On Saturday, 1st October the Annual 8th Division Reunion Dinner will be held at Tamworth R.S.L. Club commencing at 6.00 p.m. This reunion is always tremendously successful-and is a talking point for the lads for months before and after it takes place. 8th Div. lads travel great distances to be present and this year Wal Eather, President of the local R.S.L. sends -a special invitation to any 2/30th in Sydney who would like to attend. Accommodation can be provided for four or five at Wal's place and we assure that plenty of other accommodation is available. It would be a real experience to attend such a gathering where one would meet many of our members. If you can make it, write to Wal Eather, Public School, Westdale, or telephone Westdale 219.
Terry O'Rourke is now President of the Narrandera Tennis Club, President of the local sub-branch of the Public Service Association and Committeeman of the local R.S.L. He's a busy man these days but still finds time to play with the newest arrival in the house, a baby sister for the two boys. Terry saw Bernie McMahon in Griffith where Bernie is managering the local branch of the National Bank. Terry is not our correspondent of course, it is his wife, who like all the other wives keeps the news coming. Muriel O'Rourke also writes that the relieving clerk at Narrandera Forestry Office recently was young Terry Hoskinson, son of "Big Jim" corporal in "C" Company. Terry is now 22 and a fine athlete. He would like to hear from any of his father's old mates. All the news his mother received of his father's death was that ha died of beri-beri in Burma. Any further details would be very welcome. His address is C/- Forestry Office, Wagga Wagga.
It is with regret that we record the death of Snowy Steven's father recently. Snowy's father was well thought of as one would expect and was given a big R.S.L. funeral.
(? deleted) Mount Crosby via Ipswich Queensland has taken off for England and for the present his address will be unknown. (? deleted) will drop us a line from England where he intends to remain for some years.
We have had a good report from Ray Simmons who left these parts last year to build and manage a motel-cum caravan park at Urunga on the Pacific Highway. Ray writes:
"Things are going along nicely here, we have our quiet periods, quite a few in fact, but generally speaking we are doing as well as we anticipated. I am really writing to let you know that, together with five other ex "Rice Eaters", I journeyed to Kempsey for a reunion of ex 8th Div.
Those accompanying me were Fred Mortyn and Dave Goodwin ex Concert Party, J. Behan ex 2/30, "Snow" Ford ex, I believe 2/20 and Ron Shaw ex Engineers, the car was provided, complete with driver, by the Bellingen R.S.L. and what a night we had, To describe the events as they happened - after a few quickies we all assembled outside the Macleay R.S.L. Rooms and marched to the music of a Pipe Band to the Kempsey War Memorial where several wreaths were laid, then back to the Club where we sat down-to a beautiful dinner which included prawns about 10" long, there were the usual speeches, all very brief and to the point and oceans of filthy grog. When we rather reluctantly left the Dining Room we were invited into the Main Club Room, where a Social was in progress, where those who were capable, consumed more grog. I was frightened to sneeze as it was oozing out of my ears and I thought if I sneeze, I'll be mistaken for the Archibald Fountain, so I refrained, more out of sympathy for my neighbours than for any other reason.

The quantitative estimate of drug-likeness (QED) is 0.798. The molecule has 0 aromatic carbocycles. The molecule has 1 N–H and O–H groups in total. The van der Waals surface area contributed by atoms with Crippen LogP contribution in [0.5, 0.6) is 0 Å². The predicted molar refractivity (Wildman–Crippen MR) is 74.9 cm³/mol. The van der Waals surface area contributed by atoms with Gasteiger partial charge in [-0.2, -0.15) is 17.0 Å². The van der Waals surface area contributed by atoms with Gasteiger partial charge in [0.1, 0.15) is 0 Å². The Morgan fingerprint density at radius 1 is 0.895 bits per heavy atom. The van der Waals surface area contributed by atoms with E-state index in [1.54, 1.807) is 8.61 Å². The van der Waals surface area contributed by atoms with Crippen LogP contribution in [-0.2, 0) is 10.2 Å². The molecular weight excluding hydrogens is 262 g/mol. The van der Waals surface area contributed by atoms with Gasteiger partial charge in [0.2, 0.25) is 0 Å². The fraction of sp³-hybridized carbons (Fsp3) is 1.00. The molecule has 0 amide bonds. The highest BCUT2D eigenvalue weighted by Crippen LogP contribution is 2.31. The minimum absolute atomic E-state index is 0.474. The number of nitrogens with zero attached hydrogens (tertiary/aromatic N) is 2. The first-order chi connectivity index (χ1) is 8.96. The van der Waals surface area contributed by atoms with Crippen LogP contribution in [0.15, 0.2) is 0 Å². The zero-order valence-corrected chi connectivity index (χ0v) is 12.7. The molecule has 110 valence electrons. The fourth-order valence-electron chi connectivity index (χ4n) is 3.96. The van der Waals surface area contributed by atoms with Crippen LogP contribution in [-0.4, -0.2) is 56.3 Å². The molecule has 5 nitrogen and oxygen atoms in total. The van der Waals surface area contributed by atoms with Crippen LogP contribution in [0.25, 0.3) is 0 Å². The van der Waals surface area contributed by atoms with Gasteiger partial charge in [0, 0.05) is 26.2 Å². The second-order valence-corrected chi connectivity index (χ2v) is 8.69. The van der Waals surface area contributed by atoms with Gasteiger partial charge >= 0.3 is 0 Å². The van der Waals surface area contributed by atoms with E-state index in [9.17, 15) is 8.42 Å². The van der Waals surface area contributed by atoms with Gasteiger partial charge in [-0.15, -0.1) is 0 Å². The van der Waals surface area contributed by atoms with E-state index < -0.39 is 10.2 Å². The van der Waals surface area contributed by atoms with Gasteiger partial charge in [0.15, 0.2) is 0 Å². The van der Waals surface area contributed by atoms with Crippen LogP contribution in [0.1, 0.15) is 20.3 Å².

Well, Stan, among those present, were the five previously mentioned, also Ben Pearce of Sawtell, H.A. Griffis of Taree, Norm Lee of Taree, Scotty Wallace of Kempsey, who was one of the organisers, and a damn fine job they did and Claude Worth and Bruce Campbell (hence the pipe band I presume) . Last but not least, John Humphries, Lieut of 2/18 Bn. who was chairman and may I add that the dignity with which John carried out his duties was something one does not see very often at these functions. - He kept control from go to whoa in a quiet, unostentatious manner. Although there were over 60 ex 8th Div., there I didn't stay sober long enough to get any more names, sorry and all that, but you know how it is. Oh, the Local Mayor, State and Federal members for the district. President of the Chamber of Commerce, representatives of the local papers and broadcasting station were also present. And a good night was had by all. Incidentally
I arrived home to Urunga at 3.15 a.m. so it must have been a good night.
Darky Douglas called in some weeks ago and had a chat, he promised to call in again next time he was in the area. I have more Changiites call in on me here than I thought existed and I've been caught in all sorts of funny positions, doing all sorts of jobs, but it's a good excuse to knock off for a chin wag and a noggin."
John Taylor was in Sydney recently on his way home to Perth after a world tour.
“Red Fox" Macauley has gone to New Zealand permanently for his Company. Red was looking forward to a new experience but found it a big wrench all the same to pull up his digs and start afresh.
Congratulations to Les Hall for his success in winning a prize in the recent Sunday Telegraph War Competition. Les tells a good story and should write more stories of the Unit.
It is some time since we reminded you of late subscriptions and we ask you now to bring your subs up to date if they are in arrears. The costs of running our Association increase rather than decrease, and it is essential that we receive your subs as they are due. Five shillings per year would be perhaps the cheapest annual subscription in Australia for any comparable association, so help us to keep things moving by sending in your subs now.
ANNUAL REUNION AND DINNER.
By this time you will have all received your invitation to our next Reunion. As you can realise from B.J.'s letter the Committee hope to make it the biggest reunion we have ever held. We ask you, not only to come along yourself but to go out of your way to persuade other ex-members to come along also. We hope to see friends that we haven't seen for years at the dinner which will be a first class affair. Send your money in now in order that we may make an accurate estimate of those who will be present.
WE PROMISE YOU A NIGHT TO REMEMBER AT THE ANNUAL RE-UNION DINNER SATURDAY NIGHT 12TH NOVEMBER.
CHARCOAL AND DUTIES